England's first official Test against Zimbabwe boiled down to a chase of 205 in 37 overs. England seemed to be cruising as Nick Knight and Alec Stewart were putting on 137, but wickets went down as the overs ran out. Zimbabwe bowled defensively, often well down the leg side - the watching Trevor Bailey would have approved; he did something similar to save an Ashes Test in 1953 - and although Knight managed a six in the final over he still needed three from Heath Streak's last ball. He carved it away towards the boundary, but was run out going for the vital third: it was the first Test to end as a draw with the scores level (there have been two more since).
Old Trafford 1902
It was, enthused Wisden, "one of the most memorable matches in the whole history of cricket, the Australians, after some extraordinary fluctuations of fortune, winning by three runs". In a match full of startling collapses, England were 92 for 3, chasing only 124, when the great Ranji was out. The final collapse followed: soon it was 116 for 9, with the debutant Fred Tate on strike. He swiped a boundary, but was bowled fourth ball looking for another one. England had lost; Tate never played for England again. The next Test, at The Oval, was another heart-stopper: England won it by one wicket, their last pair putting on 15.
With Australia already one up, victory in the fourth Test would have given them the series against West Indies - and unofficial world-champion status. It looked good when they embarked on a modest chase of 186; less good when they dipped to 74 for 7. Marshalled by the debutant Justin Langer, they got close but when Langer was out for 54 it looked all over at 144 for 9. But Nos. 10 and 11 - Tim May and Craig McDermott - cranked them to within sight of the target. Finally, though, "a short ball from Courtney Walsh pitched on off stump, and lifted to brush McDermott's hand" (Wisden). Darrell Hair gave it out caught behind, although McDermott still swears he never touched it, and the West Indians celebrated a one-run victory, the narrowest in Test history. They won the final Test as well: Australia's long-serving captain Allan Border had never beaten the Windies in a series... and never did.
If 19-year-old Gerry Hazlitt had held his nerve, Test cricket's first tie would have been at the MCG in January 1908, not at the Gabba 52 years later. Australia had trailed by 116 on first innings, but a strong comeback set England 282 to win, and they looked doomed when the ninth wicket went down at 243. But Sydney Barnes, the great bowler, was nothing if not bloody-minded: with the help of his new-ball partner, the No. 11 Arthur Fielder, he levelled the scores. The winning run, though, came when they attempted a terribly short single: Hazlitt rushed in from cover point, shied at the stumps... and missed. England had won by one wicket.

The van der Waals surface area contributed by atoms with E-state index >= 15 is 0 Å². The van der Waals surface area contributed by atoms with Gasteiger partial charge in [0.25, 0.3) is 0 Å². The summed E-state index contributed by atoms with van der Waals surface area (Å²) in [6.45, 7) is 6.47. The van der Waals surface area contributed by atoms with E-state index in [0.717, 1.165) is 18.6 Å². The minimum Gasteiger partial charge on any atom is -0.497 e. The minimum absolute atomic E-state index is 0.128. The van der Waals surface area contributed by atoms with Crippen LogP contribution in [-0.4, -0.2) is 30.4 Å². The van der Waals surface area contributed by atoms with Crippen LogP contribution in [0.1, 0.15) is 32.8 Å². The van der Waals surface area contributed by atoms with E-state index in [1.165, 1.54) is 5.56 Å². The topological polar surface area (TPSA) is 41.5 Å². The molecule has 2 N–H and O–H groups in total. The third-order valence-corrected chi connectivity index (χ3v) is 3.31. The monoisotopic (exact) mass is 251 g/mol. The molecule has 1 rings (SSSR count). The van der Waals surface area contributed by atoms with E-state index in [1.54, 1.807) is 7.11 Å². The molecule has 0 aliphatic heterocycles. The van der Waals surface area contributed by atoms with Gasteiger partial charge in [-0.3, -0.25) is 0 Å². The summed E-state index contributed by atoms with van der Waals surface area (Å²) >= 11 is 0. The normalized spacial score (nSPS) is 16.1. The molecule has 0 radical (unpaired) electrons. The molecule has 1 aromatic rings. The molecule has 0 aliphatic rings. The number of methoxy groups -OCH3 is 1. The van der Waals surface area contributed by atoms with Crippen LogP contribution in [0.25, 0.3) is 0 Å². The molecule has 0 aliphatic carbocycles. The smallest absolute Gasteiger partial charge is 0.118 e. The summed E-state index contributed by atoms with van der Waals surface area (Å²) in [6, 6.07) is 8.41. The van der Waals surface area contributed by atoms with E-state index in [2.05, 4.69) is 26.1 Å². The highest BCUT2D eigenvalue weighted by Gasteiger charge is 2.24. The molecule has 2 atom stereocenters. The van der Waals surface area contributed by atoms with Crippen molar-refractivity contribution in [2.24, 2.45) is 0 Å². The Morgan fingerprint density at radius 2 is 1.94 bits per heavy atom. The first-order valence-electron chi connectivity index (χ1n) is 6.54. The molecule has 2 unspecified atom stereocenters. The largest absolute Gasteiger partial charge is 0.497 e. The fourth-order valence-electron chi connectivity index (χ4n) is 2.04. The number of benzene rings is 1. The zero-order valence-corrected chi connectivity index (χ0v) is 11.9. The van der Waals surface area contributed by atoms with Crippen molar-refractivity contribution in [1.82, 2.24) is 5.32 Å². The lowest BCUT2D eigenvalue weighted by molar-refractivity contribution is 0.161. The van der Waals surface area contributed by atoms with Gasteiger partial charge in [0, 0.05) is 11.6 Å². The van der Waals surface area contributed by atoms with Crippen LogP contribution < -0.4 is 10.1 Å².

The remarkably neat scorecard - all four innings within ten runs of one another, the first three all completed in exactly one day - hides a classic match. Like many others here, it boiled down to the last-wicket pair: an England win looked a formality when Australia slipped to 218 for 9, chasing 292. England gave singles to Allan Border, in order to get at No. 11 Jeff Thomson but Thommo defended heroically, while the previously out-of-form Border played himself back into nick. By the fourth-day close they had knocked off 37 of the 74 runs they needed and 18,000 turned up next morning to see what might have been just one ball. Instead Australia continued to tick off the runs, until only four were required. Bob Willis turned to the golden arm of Ian Botham, and he served up a wide one: Thomson's eyes lit up, he went for the winning boundary, but only edged it straight to first slip. Still the drama wasn't quite over: a white-faced Chris Tavare could only parry the ball upwards and behind him, but Geoff Miller ran round to hold the catch.
Steven Lynch is the editor of the Wisden Guide to International Cricket 2014. Ask Steven is now on FacebookFeeds: Steven Lynch